Brazilian Journal of Pulmonology

ISSN (on-line): 1806-3756 | ISSN (printed): 1806-3713


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State-dependent changes in the upper airway assessed by multidetector CT in healthy individuals and during obstructive events in patients with sleep apnea

Alterações nas vias aéreas superiores avaliadas por TC multidetectores durante a vigília e o sono em indivíduos saudáveis e em pacientes com apneia do sono durante eventos obstrutivos

Ula Lindoso Passos1,a, Pedro Rodrigues Genta1,b, Bianca Fernandes Marcondes2,c, Geraldo Lorenzi-Filho2,d, Eloisa Maria Mello Santiago Gebrim1,e

J Bras Pneumol.2019;45(4):e20180264-e20180264

Abstract PDF PT PDF EN Portuguese Text

Objective: To determine whether airway narrowing during obstructive events occurs predominantly at the retropalatal level and results from dynamic changes in the lateral pharyngeal walls and in tongue position. Methods: We evaluated 11 patients with severe obstructive sleep apnea (OSA) and 7 healthy controls without OSA during wakefulness and during natural sleep (documented by full polysomnography). Using fast multidetector CT, we obtained images of the upper airway in the waking and sleep states. Results: Upper airway narrowing during sleep was significantly greater at the retropalatal level than at the retroglossal level in the OSA group (p < 0.001) and in the control group (p < 0.05). The retropalatal airway volume was smaller in the OSA group than in the control group during wakefulness (p < 0.05) and decreased significantly from wakefulness to sleep only among the OSA group subjects. Retropalatal pharyngeal narrowing was attributed to reductions in the anteroposterior diameter (p = 0.001) and lateral diameter (p = 0.006), which correlated with an increase in lateral pharyngeal wall volume (p = 0.001) and posterior displacement of the tongue (p = 0.001), respectively. Retroglossal pharyngeal narrowing during sleep did not occur in the OSA group subjects. Conclusions: In patients with OSA, upper airway narrowing during sleep occurs predominantly at the retropalatal level, affecting the anteroposterior and lateral dimensions, being associated with lateral pharyngeal wall enlargement and posterior tongue displacement.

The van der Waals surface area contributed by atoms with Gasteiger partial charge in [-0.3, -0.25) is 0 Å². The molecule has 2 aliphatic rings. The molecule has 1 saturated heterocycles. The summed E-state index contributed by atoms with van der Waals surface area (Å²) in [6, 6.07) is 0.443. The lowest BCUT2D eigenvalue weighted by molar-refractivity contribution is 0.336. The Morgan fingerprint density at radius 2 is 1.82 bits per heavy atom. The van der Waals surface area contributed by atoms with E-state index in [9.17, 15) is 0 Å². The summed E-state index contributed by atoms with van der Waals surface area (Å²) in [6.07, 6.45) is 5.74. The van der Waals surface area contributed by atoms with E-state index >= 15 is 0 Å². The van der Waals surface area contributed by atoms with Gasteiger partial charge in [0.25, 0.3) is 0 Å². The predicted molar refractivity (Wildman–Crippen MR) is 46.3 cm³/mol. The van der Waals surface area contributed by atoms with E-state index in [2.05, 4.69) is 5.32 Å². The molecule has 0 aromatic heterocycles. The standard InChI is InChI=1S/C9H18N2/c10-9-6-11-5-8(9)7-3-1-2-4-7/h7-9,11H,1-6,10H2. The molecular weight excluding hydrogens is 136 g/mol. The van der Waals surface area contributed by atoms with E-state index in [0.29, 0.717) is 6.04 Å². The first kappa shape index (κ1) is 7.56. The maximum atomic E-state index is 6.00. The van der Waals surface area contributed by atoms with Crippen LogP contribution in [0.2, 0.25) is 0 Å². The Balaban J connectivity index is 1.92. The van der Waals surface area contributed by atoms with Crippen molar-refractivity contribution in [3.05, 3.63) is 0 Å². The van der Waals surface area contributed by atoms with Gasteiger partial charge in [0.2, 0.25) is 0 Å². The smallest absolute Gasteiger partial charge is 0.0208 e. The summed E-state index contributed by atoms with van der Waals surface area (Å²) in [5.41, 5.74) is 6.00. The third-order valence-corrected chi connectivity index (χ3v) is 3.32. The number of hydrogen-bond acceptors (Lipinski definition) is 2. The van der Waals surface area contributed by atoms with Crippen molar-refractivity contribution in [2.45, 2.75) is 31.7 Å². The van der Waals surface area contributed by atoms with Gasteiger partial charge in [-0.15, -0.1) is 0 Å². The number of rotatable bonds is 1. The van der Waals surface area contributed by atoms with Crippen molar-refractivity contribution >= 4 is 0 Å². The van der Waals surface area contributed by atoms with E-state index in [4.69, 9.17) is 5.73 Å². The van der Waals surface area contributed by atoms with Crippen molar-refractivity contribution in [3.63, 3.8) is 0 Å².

Keywords: Multidetector computed tomography; Oropharynx; Sleep apnea, obstructive; Polysomnography; Diagnostic imaging; Sleep.


Effects of continuos positive airway pressure on nasal and pharyngeal symptoms in patients with obstructive sleep apnea

Efeitos da pressão positiva contínua em vias aéreas sobre os sintomas nasofaríngeos em pacientes com a síndrome da apnéia obstrutiva do sono

Adelaide Cristina de Figueiredo, Maria Cecília Lorenzi, Simone Prezzoti, Marília Montenegro Cabral, Luiz Ubirajara Sennes, Geraldo Lorenzi-Filho

J Bras Pneumol.2004;30(6):535-539

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Background: Nasal and pharyngeal symptoms are common in patients with obstructive sleep apnoea (OSA) treated with nasal continuous positive airway pressure (CPAP). However, these symptoms are common in OSA patients even before the treatment. Objectives: Determine the impact of nasal CPAP on nasal and pharyngeal symptoms in OSA patients. Method: Thirty-five adult patients (28 males), age 54±10 years old, with OSA diagnosed by polissonography. All patients answered to a questionnaire about the presence and quantification of sneezing, rhinorrhea, nasal pruritus, obstruction and bleeding, nasal and pharyngeal dryness. The questionnaire was answered before and after at least three months of CPAP therapy. Results: The apnea-hypopnea index was 50±25 events per hour. Twenty six patients (74%) presented at least one naso-pharingeal symptom before treatment. Nasal obstruction was the most common symptom, being referred by 18 patients (51%). Among the patients that were initially assymptomatic (n=9), 78% developed adverse nasal reactions to CPAP. In contrast, among the patients that presented nasal symptoms before treatment, there was a significant reduction in nasal obstruction, nasal and throat dryness scores as well as nasal bleeding after CPAP therapy. Conclusions: Nasal na pharyngeal symptoms are frequent in OSAS patients. CPAP therapy may originate nasal symptoms in patients previously assymptomatic, as well as reduce the intensity of these symptoms in patients that are previously symptomatic.